It’s been said before, but bears repeating: Every video should tell a story! Even 15 second commercials do this, so it stands to reason that anything longer should be a no-brainer, but it often isn’t.
So, let me point out that the nucleus of any story should have three main points:
Yeah, I know it’s simplistic, but this is the cornerstone of any story “arc.” Having spent 30 years in marketing, there is another way to look at it:
If you do this right, there’s one last three-point metaphor:
Note: for those interested in delving into the full complexity of story development, there are hundreds of books, blogs and videos that will expand your horizons. I just wanted to keep it short and simple today…lots of projects in the workflow !
Yesterday was August 1st. On that day in 1981, Music Television, or MTV, was launched. It was a somewhat shaky start with cable television still trying to catch traction. Fast forward to today and there are hundreds of cable outlets, with dozens of other streaming and online options for viewing content. But along with music videos, MTV also launched something else: the creation of the “logo bug” that now appears (usually) in the lower right corner of most of the programming we see today! Even video producers like this writer “bug” their videos, which I chronicled in a post back in 2015! http://wp.me/p2YaU5-8Y
If you want to place a lasting impression on your productions, be sure to “bug” them! Thanks, MTV, for an iconic idea!
This has been a crazy summer…crazy busy, that is. And that’s a good thing! That said, Vidyard produced an excellent article and companion clip about the value of video in a product launch, and I wanted to share it with my audience. If you’d like a quote for your next product launch, one that respects your budget, go to my “Request A Quote” page and fill in the form. I’ll contact you back promptly!
Sincere thanks, with full content acknowledgment to Vidyard, and to Jesse Ariss, the presenter in the video.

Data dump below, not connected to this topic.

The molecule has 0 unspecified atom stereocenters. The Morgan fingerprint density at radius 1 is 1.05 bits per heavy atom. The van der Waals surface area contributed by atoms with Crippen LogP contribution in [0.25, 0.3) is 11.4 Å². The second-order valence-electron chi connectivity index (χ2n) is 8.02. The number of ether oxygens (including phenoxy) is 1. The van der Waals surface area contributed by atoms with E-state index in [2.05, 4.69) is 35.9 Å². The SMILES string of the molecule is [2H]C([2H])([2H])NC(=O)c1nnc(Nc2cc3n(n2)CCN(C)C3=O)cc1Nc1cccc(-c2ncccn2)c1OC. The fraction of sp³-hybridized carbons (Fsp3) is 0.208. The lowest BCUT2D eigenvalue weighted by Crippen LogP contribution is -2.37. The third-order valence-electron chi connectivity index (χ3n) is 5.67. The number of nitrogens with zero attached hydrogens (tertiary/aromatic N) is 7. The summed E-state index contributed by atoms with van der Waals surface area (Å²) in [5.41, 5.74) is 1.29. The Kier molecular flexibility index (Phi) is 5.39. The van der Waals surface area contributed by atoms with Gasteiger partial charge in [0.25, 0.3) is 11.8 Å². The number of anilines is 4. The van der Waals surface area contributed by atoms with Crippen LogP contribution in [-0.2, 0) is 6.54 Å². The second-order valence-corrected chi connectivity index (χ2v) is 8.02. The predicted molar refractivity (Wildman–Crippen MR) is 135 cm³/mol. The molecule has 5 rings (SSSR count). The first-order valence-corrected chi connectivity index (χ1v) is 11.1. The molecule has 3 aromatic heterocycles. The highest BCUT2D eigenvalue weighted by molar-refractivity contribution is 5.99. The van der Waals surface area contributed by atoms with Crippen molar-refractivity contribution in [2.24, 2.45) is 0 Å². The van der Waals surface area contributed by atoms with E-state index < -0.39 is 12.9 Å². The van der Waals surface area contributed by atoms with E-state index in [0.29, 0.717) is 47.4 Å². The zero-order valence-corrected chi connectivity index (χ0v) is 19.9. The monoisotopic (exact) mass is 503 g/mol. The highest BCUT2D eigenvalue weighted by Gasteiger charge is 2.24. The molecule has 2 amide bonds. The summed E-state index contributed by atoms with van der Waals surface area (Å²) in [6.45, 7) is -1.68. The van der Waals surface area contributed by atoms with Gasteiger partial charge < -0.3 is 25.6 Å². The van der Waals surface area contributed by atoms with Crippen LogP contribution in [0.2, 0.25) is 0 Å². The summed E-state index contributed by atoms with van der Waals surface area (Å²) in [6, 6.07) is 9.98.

If you’ve read my blog, you know how important I believe video is as part of any business’ marketing mix. Video continues to command greater percentages of marketers’ collective attention and this trend will not slow down for the foreseeable future, as noted below. Sources for each—when provided—are captioned in parentheses.
- By 2019, video will account for 80% of global internet traffic, and 85% in the US (Cisco)
- Two-thirds of marketers and agency executives see video as the next trend in content marketing (iab)
- 52% of marketers believe that video is effective for brand awareness
- 82% of of B2C businesses report that video has become their most popular content marketing tactic (Content Marketing Institute)
- 43% of marketers said they’d create more video content if there were no obstacles like time, resources, and budget (Buffer)
- 48% of marketers plan to add YouTube to their content strategy in the next year (HubSpot)
- Marketers who use video grow revenue 49% faster than non-video users (VidYard)
- 44% of SMB owners and marketers plan to spend money to promote their video content on Facebook in 2017 (Animoto)
- Companies which use videos in their marketing grow revenue 49% fasteryear-on-year than those which don’t (Aberdeen Group)
- 73% of B2B marketers say that video positively impacts marketing ROI
- Companies which use videos in their marketing enjoy 27% higher CTR and 34% higher web conversion ratesthan those which don’t